Nara Deer

Just lots of pictures…of deer

14 July, 2011 by

As the ancient capital of Japan, Nara is known for its rich culture and many historical landmarks. But it is also well (if not more) known for the hordes of free roaming deer. Tourists from all over are almost always immediately amused when they step into Nara only to be greeted by these curious creatures. Read on, for just lots of pictures of deer.

Nara is a small quiet city of about 400,000 people. You’ll find more deer, than any ethnic minority here. The deer here are considered sacred animals and in ancient Nara, accidentally killing a deer would had been punishable by death. These days, Nara’s deer have been collectively deemed a national treasure by the Japanese government.

Nara's free roaming deer.

Free to harass people.

Approximately 1,200 deer roam the streets of Nara. It’s a pretty surreal sight that makes Nara look like one giant wildlife park or zoo. Thankfully, the deer tend to keep off of personal property. Keep in mind, these are still wild animals so they occasionally still bite and can get aggressive when provoted. Through the generations though, the deer have actually evolved a certain level of intelligence that allows them to live in this urban setting.

Pretty much everywhere.

Makes parking a challenge.

Camping by the biscuit stands.

Waiting for people to purchase the biscuits.

Fairly tame.

The largest herd of deer (about 200) spend their days at Nara Park in the vicinity of Todaiji Temple. They hang around this heavily trafficked tourist destination in hopes of being fed by visitors. Stands here sell “Shika Senbei”, rice crackers which patrons can purchase to feed the deer. While apparently not their main source of nutrition, the deer have grown accustomed to accepting these biscuits.

Towards the main temple.

The temple grounds has the greatest concentration of deer.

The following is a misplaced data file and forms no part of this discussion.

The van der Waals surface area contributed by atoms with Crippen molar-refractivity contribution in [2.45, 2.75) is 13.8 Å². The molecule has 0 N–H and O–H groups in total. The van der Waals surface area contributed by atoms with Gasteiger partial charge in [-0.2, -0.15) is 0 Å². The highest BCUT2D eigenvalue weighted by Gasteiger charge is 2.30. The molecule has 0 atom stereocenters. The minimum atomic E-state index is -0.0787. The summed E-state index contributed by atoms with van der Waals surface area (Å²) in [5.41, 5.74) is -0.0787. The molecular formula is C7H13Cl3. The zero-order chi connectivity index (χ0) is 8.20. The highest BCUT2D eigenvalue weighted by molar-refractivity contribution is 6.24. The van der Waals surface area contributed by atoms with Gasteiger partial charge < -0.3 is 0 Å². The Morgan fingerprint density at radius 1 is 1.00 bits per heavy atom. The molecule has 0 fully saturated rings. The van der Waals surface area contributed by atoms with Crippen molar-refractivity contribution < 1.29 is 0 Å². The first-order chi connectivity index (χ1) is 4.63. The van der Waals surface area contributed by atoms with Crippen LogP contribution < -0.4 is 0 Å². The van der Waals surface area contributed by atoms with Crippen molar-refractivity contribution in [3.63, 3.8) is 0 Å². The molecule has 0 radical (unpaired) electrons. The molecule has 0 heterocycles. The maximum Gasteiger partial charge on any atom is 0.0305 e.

They naturally stay out of the temple and shops though.

In fact, the deer have grown so accustomed that they spend most of their time beside the senbei stands. Amusingly, many deer have even learned to bow in response to people feeding them. Or rather the deer have trained tourists to feed them when they bow. Some deer also bow when they want food, or when bowed at. Deceptively, polite.

Another neat trick the deer at Nara have learned is that they will immediately stop pestering anyone if you were to life both of your hands up in the air in surrender. This tells them that you have no food on hand and they will leave, unless they know you’re lying, in which case they will continue provoking you regardless of how submissive you are.

Preying on tourists.

A victim.

Photogenic deer.

One of the more intelligent ones.

It's safe to get close to them. Except when you're carrying food.

Planning your holiday? We recommend visiting Agoda for a full list of hotels with early bird specials.

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Supermerlion's Webmaster and Editor-in-Chief. Singaporean Nikkeijin with over 12 years of experience in the media industry. Producer at a Japanese entertainment company. Former Web Developer, Graphic Designer, Multimedia Programmer, Manager and Consultant. Shoots with a Canon 5Dmk2 and Sony RX100-2.